Two thirds of multi-academy trusts (MATs) have Progress 8 scores below the national average, according to new government tables that rank their performance.
The tables compare the performance of 47 MATs at Key Stage Four, and 95 at Key Stage Two.
A government commentary said that the number of MATs performing below average at Key Stage Four does not take account of the historic poor performance of schools that became sponsored academies.
It found that 11 MATs (23.4 per cent) "were performing above the national average by a statistically significant amount", while 24 (51.1 per cent) were performing below the national average by a statistically significant amount.
The analysis will raise concerns about the how well MATs are serving their disadvantaged pupils.
It said: "A relatively high proportion of MATs with higher percentages of disadvantaged pupils are performing statistically significantly below average.
"Nevertheless, there are still six MATs with relatively high proportions of disadvantaged pupils that are performing statistically significantly above average."
At Key Stage Two, more than half of MATs had above average progress in writing and maths, but half were below average for reading.
When MATs with a larger proportion of disadvantaged pupils were considered, eight "performed above the average by a statistically significant amount" for reading progress, and 20 were below average.
In contrast, a "relatively substantial proportion" of MATs with higher numbers of disadvantaged pupils "are performing above average by a statistically significant amount" for progress in maths and writing.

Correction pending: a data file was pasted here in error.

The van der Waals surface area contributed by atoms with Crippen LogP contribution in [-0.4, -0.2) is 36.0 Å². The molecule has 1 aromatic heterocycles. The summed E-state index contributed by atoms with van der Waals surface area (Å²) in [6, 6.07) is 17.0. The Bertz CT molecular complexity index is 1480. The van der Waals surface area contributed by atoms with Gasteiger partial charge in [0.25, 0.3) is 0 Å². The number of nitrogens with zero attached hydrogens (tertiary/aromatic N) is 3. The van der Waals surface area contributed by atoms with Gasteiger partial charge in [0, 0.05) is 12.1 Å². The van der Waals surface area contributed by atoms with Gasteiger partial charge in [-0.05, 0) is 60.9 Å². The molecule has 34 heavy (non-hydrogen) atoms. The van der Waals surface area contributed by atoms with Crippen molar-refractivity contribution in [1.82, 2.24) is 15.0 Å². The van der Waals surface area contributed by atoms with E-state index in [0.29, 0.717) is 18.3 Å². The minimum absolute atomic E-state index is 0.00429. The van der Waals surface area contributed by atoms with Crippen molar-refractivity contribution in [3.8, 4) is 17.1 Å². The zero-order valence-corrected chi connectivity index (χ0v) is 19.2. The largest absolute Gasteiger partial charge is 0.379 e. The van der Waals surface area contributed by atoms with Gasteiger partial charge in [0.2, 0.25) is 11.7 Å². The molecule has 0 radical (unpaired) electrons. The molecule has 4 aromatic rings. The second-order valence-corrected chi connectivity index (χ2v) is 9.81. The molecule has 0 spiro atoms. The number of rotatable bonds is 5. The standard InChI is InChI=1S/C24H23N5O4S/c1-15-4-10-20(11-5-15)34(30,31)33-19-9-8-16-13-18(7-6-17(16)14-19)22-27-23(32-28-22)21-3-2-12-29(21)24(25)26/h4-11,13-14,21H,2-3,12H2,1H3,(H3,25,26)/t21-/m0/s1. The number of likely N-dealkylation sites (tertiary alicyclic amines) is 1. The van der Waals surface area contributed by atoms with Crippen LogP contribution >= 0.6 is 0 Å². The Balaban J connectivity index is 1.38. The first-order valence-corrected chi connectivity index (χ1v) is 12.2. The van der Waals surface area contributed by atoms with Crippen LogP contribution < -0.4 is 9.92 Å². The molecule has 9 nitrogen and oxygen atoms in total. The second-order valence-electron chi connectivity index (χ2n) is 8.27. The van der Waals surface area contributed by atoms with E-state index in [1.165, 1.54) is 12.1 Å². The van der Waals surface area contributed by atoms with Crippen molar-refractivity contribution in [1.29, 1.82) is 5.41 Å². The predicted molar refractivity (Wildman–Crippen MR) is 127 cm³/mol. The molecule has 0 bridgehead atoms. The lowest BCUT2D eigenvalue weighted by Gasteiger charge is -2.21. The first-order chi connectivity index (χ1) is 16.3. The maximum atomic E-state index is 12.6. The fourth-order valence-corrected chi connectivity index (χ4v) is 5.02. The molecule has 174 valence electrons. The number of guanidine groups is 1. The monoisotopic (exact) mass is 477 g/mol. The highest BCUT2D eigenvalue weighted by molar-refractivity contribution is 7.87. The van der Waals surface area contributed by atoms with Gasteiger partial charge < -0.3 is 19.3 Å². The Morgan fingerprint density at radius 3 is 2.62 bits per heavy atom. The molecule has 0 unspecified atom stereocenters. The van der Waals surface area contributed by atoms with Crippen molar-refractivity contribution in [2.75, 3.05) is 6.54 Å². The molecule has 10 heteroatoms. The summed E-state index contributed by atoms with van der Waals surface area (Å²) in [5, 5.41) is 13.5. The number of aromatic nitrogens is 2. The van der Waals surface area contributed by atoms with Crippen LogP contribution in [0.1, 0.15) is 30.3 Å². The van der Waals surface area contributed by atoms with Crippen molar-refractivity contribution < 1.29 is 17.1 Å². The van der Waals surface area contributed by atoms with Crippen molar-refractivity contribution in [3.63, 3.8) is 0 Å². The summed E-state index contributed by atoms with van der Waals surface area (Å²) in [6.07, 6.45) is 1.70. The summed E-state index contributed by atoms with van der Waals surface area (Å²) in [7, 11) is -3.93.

The figures also showed that "some MATs" which are solely made up of sponsored academies "do have relatively low educational performance scores", although there were others that were performing strongly.
The tables include trusts that have at least three schools that have been with them for three years or more.
Best and worst performers
The table compares the performance of 47 multi-academy trusts (MATs) on their 2015-16 performance on the new Progress 8 measure for Key Stage Four.
A total of 11 MATs are rated "significantly above average", with the top performer named as the City of London Corporation, which has three secondary schools, on +0.63, against the average score of 0.
It was followed by the Diocese of London (+0.43), Harris Federation (+0.42), Outwood Grange Academies Trust (+0.41) and Cambridge Meridian Academies Trust (CMAT) (+0.32).
The Hart Schools Trust, which is centred on Hertfordshire and Bedfordshire and has three schools included in the measure, was named the worst performer, with a score of -1.17.
Other MATs joining it at the bottom of the table were the Midland Academies Trust, Northern Education Trust, Greenwood Academies Trust, and the Education Fellowship Trust.
For Key Stage Two, the data compares the progress measures for reading, writing and maths of 95 MATs.
For reading progress, the Wolverhampton-based Central Learning Partnership Trust, which has three primary schools included in its scores, topped the table.
It was followed by South Nottingham Catholic Academy Trust, St Barnabas Catholic Academy Trust, The Primary Academies Trust and First Federation Trust.
At the other end of the table came the Education Fellowship Trust, United Learning, Gateway Academy Trust, The Collaborative Academies Trust, Ninestiles Academy Trust and the Woodland Academy Trust.
For writing progress, Outwood Grange Academies Trust was named as the best performer. It is based in Wakefield, and had three schools included in the figures.
It was followed by the Central Learning Partnership Trust, Hull Collaborative Academy Trust, Tudhoe Learning Trust, and the Harris Federation.
Academy trusts named the worst performers on this measure were Chulmleigh Academy Trust, the Blyth Quays Trust, Ninestiles Academy Trust, Schoolsworks Academy Trust and the White Horse Federation.
On the maths progress measure, the Central Learning Partnership Trust came top.
It was followed by Outwood Grange Academies Trust, St Barnabas Catholic Academy Trust, the Harris Federation and Phoenix Multi-Academy Trust.
Those named the worst performers were the Education Fellowship Trust, the Blyth Quays Trust, Gateway Academy Trust, the Woodland Academy Trust and Sharnbrook Academy Federation.